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So, what can be done?
Better caps? ... maybe Mundorf silver/oil? or Sonicap Gen 1?
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Old 3rd April 2012, 04:09 PM   #8
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The first thing I would look at are the iron cored inductors, try to replace them with air cores with the same inductance / Rdc. This can give you some improvements especially when played loud.

Next up would be the capacitors, maybe some nice 400VDC poly's.

The last step would be to replace the resistors with MOX type resistors. Maybe try 1R5, 1R8, 2R2 to damp the tweeter a bit more since you indicated they where a bit "bright"
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Last edited by Mark.Clappers; 3rd April 2012 at 04:12 PM.
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Old 3rd April 2012, 04:19 PM   #9
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Quote:
Originally Posted by Mark.Clappers View Post
The first thing I would look at are the iron cored inductors, try to replace them with air cores with the same inductance / Rdc. This can give you some improvements especially when played loud.

Next up would be the capacitors, maybe some nice 400VDC poly's.

The last step would be to replace the resistors with MOX type resistors. Maybe try 1R5, 1R8, 2R2 to damp the tweeter a bit more since you indicated they where a bit "bright"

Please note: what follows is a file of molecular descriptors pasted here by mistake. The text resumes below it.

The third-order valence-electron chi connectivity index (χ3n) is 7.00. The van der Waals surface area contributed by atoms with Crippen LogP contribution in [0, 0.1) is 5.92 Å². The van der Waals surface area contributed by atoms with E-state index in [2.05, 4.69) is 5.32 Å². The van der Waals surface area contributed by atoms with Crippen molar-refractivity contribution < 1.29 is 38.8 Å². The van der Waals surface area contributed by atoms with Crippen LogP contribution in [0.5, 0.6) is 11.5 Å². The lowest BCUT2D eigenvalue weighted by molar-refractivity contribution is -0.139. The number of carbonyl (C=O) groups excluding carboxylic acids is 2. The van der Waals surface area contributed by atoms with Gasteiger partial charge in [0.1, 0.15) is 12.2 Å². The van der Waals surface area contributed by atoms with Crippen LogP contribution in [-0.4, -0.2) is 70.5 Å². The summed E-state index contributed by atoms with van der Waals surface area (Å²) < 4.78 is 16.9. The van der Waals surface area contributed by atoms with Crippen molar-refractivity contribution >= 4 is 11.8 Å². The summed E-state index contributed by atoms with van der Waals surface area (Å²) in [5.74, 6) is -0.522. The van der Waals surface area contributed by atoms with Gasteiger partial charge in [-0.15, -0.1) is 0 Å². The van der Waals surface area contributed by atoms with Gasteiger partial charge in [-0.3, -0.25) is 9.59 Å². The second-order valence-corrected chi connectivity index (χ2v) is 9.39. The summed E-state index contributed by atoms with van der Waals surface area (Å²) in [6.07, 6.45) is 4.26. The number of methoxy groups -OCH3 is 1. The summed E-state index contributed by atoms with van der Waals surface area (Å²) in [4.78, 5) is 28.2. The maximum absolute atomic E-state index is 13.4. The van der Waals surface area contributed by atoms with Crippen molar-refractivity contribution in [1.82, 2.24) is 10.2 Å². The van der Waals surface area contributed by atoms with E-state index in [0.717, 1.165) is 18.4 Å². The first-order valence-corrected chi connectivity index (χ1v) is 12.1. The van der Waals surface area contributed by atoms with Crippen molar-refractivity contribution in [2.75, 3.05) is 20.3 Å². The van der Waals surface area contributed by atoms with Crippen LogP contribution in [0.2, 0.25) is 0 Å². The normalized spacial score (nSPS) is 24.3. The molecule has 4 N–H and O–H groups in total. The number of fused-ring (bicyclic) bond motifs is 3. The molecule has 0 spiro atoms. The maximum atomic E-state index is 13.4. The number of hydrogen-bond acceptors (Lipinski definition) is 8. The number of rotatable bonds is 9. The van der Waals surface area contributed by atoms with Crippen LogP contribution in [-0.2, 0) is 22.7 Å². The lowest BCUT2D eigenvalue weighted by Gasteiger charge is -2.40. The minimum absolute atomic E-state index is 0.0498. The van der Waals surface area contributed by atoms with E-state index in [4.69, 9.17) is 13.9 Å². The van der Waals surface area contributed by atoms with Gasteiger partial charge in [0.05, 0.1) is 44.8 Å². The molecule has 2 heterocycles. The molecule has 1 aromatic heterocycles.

@Mihai
Usually when you have an air core instead of the cored inductor, you can have a little more resistance, but I' not keen for that to solve the problem. It would affect the bass/lower bass instead. As I said on my first post, I doubt this is a component quality problem. It's obvious I agree with last paragraph, test and see.
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Old 3rd April 2012, 06:29 PM   #10
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Quote:
Originally Posted by Inductor View Post
@Mihai
Usually when you have an air core instead of the cored inductor, you can have a little more resistance, but I' not keen for that to solve the problem. It would affect the bass/lower bass instead. As I said on my first post, I doubt this is a component quality problem. It's obvious I agree with last paragraph, test and see.
Inductor is right. If high section is too bright you may add a bland resistor in series to the midrange or to the tweeter (1 ohm), and a stronger one in parallel (20 ohm) - (a L-pad network).
If this is the problem (hi section too bright), pls don't touch the cored inductor. It does not affect the extension of bass tones; on the contrary, using an air cored coil (which is in general better for sound quality, anyway), the certain result is to increase the resistance in series to the woofer of 0,5/1 ohm, making the situation worst (it would sound weaker).
In this case, the same value of the so-called hidden resistor (typical of the air-cored inductor), should be added (in series) to the tweeter and the midrange, making loudspeakers less efficient.
As I don't know the drivers specifications, I can't suggest whether to add even a RLC notch filter.
A Hallo from Italy